After several months of fierce campaigning, Britain voted to leave the EU. Ignoring the political and economic implications of the vote, Brexit has already begun to impact on the country’s thriving marketing and advertising industries. Even before the vote, the uncertainty caused by the EU referendum was beginning to influence the markets. For ITV, this uncertainty led to the broadcaster lowering its ad revenue forecast in the first half of 2016. Likewise, ITV rivals Channel 4 blamed the slowdown in advertising spend on the referendum. Jonathan Allen, director of sales of Channel 4, told Campaign “About a quarter of it [fall in ad revenue] is Brexit.” The reason behind the fall was the level of uncertainty the referendum created. Advertisers are wary of investing too heavily when they’re not sure what’s around the corner. The slowdown looked set to lift as soon as the vote came in. However, with the political environment still precariously ambiguous, advertisers have been wary of investing too heavily, which places more emphasis on maintaining current brand policies and shifting market focus even further towards the digital landscape. The truth of the matter is, nobody can be certain what effect leaving the European Union will have on the advertising and marketing industries. One thing is for certain, however, is that the vote gives the UK and the EU, a whole new set of opportunities and obstacles. It’s  up to the industries to ensure they’re ready to tackle both.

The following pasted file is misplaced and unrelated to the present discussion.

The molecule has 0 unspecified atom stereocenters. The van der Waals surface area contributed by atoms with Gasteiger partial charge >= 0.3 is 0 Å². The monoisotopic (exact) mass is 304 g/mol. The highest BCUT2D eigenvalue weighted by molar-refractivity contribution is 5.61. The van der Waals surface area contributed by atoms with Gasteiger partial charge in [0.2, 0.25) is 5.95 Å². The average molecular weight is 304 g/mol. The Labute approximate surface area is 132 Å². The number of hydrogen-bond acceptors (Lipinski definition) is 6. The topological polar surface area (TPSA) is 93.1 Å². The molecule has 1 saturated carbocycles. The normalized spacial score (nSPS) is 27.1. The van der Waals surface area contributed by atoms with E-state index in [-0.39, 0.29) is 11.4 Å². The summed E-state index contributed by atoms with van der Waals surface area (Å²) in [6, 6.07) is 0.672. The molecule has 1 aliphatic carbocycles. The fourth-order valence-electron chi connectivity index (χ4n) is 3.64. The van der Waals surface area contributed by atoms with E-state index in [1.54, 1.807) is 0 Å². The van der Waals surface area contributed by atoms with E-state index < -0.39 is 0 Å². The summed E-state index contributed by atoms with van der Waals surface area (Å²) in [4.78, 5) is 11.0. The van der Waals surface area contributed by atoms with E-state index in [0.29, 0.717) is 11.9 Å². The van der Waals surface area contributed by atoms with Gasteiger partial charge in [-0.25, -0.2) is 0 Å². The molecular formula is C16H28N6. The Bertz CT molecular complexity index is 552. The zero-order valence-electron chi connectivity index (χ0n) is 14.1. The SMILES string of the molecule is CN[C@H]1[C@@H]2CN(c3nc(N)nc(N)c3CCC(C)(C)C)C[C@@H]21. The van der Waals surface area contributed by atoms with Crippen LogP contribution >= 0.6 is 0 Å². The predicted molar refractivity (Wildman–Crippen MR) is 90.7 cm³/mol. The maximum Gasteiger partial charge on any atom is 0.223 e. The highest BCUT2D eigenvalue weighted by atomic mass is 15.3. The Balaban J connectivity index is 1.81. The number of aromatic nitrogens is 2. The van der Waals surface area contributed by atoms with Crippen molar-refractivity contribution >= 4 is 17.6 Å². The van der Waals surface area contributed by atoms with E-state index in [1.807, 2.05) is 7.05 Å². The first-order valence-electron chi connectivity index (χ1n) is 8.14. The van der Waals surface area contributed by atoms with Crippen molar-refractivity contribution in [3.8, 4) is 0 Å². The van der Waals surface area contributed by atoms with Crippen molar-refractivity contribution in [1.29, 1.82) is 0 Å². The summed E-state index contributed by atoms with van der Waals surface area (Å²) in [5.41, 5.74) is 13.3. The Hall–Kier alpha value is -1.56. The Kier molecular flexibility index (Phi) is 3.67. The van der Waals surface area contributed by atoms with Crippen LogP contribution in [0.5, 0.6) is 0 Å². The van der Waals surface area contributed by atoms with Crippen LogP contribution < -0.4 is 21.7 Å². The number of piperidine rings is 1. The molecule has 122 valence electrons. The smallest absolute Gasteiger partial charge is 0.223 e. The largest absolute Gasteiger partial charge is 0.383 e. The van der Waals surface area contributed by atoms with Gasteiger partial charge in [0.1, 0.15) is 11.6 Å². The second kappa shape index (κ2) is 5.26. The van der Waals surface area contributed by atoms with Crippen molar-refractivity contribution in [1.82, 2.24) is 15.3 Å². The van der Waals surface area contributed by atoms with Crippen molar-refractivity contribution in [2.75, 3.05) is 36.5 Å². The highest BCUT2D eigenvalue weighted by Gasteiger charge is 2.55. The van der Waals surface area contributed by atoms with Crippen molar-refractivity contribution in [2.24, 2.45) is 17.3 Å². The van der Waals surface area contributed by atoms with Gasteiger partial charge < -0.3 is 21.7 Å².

Marketing & advertising technology